Can lie detectors change the way we govern sports events?  

Boxing made the headlines this week after lie detecting technology helped The International Boxing Association (AIBA) find dishonest officials at the World Boxing Championships. We ask what this new technology means for the sports industry, and therefore its future. Lie detector technology may be applied to all future major sporting events. This means the tests will be used similar to existing drugs testing schemes and as a result, become a game changer for the future of sports.

What does having a lie detector test mean?

AIBA World Boxing Championships in Belgrade have asked officials to take voice lie detector tests. The officials have been subjected to military-level tests. The sport are introducing lie detector tests in attempt to rid dishonesty in the judging system. Four officials have been withdrawn from the championships after failing the tests. On the other hand, the same technology has been used in military, diplomatic and insurance sectors. The test works by examining the cognitive functions of the brain. For example, through voice response and how the voice raises slightly upon lying.

How does the test work?

Richard McLaren, whose AIBA-commissioned independent investigation exposed deceit at the 2016 Rio Olympics, said the technology was used in military, diplomatic and insurance sectors, and analysed the “cognitive functions of the brain through voice responses.”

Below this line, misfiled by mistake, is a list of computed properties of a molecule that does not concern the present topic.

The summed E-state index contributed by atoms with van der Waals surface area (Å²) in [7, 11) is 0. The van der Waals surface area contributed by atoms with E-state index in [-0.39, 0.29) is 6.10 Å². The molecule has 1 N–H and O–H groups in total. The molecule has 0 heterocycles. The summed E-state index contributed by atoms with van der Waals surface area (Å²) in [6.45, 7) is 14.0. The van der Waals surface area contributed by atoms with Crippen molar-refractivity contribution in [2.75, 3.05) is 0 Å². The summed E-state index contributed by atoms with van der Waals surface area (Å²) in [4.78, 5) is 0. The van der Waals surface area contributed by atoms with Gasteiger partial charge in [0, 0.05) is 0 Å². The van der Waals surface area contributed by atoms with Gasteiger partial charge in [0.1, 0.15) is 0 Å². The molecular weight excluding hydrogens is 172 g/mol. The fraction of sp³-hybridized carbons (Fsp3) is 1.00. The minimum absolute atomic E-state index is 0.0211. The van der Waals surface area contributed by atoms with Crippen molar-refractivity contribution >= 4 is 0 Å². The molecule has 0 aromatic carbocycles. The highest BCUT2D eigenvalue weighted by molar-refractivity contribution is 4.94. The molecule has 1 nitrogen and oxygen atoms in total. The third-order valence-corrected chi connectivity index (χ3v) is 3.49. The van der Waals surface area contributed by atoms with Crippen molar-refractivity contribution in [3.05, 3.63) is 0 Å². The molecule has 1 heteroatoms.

“The technology uses questions such as ‘have you ever cheated in a boxing event?’ With the use of such questions, we measure risk from an individual regarding certain events of control or potential deceit,” he said.

McLaren said that two people put forward for Belgrade were not approved. Two more were removed after follow-up interviews in Belgrade. No official refused to take the tests.

Is the test the future of sporting events?

Officials of similar organisations, are now considering lie detector tests. Therefore, athletes and officials will be vetted for future major sporting events. Organisers believe having a lie detection system in place will stop athletes from cheating, for example drug use. Therefore, it will help make sure the sport is judged fairly and will reduce claims of unfair judging.

In conclusion, it is clear to see that the future is promoting all types of lie detector technology. If you are interested in how a lie detector test can help you, see our FAQ page for more information. Alternatively, you can call our free helpline on 07572 748364.